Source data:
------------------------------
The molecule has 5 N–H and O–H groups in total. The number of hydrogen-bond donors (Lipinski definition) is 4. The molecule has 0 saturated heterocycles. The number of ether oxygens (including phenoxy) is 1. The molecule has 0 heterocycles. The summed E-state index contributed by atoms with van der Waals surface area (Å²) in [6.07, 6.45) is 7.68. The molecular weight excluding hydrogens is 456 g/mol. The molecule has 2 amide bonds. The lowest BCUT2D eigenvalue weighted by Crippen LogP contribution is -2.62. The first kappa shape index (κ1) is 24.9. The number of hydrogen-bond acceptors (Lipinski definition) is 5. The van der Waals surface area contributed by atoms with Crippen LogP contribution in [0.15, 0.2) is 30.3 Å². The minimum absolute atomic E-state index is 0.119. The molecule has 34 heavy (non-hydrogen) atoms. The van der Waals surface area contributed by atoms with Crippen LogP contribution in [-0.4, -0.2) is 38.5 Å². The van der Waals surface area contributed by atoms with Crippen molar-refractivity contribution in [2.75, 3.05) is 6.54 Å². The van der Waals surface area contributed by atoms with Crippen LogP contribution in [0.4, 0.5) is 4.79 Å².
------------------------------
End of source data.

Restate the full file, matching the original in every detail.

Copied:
The molecule has 5 N–H and O–H groups in total. The number of hydrogen-bond donors (Lipinski definition) is 4. The molecule has 0 saturated heterocycles. The number of ether oxygens (including phenoxy) is 1. The molecule has 0 heterocycles. The summed E-state index contributed by atoms with van der Waals surface area (Å²) in [6.07, 6.45) is 7.68. The molecular weight excluding hydrogens is 456 g/mol. The molecule has 2 amide bonds. The lowest BCUT2D eigenvalue weighted by Crippen LogP contribution is -2.62. The first kappa shape index (κ1) is 24.9. The number of hydrogen-bond acceptors (Lipinski definition) is 5. The van der Waals surface area contributed by atoms with Crippen LogP contribution in [0.15, 0.2) is 30.3 Å². The minimum absolute atomic E-state index is 0.119. The molecule has 34 heavy (non-hydrogen) atoms. The van der Waals surface area contributed by atoms with Crippen LogP contribution in [-0.4, -0.2) is 38.5 Å². The van der Waals surface area contributed by atoms with Crippen molar-refractivity contribution in [2.75, 3.05) is 6.54 Å². The van der Waals surface area contributed by atoms with Crippen LogP contribution in [0.4, 0.5) is 4.79 Å².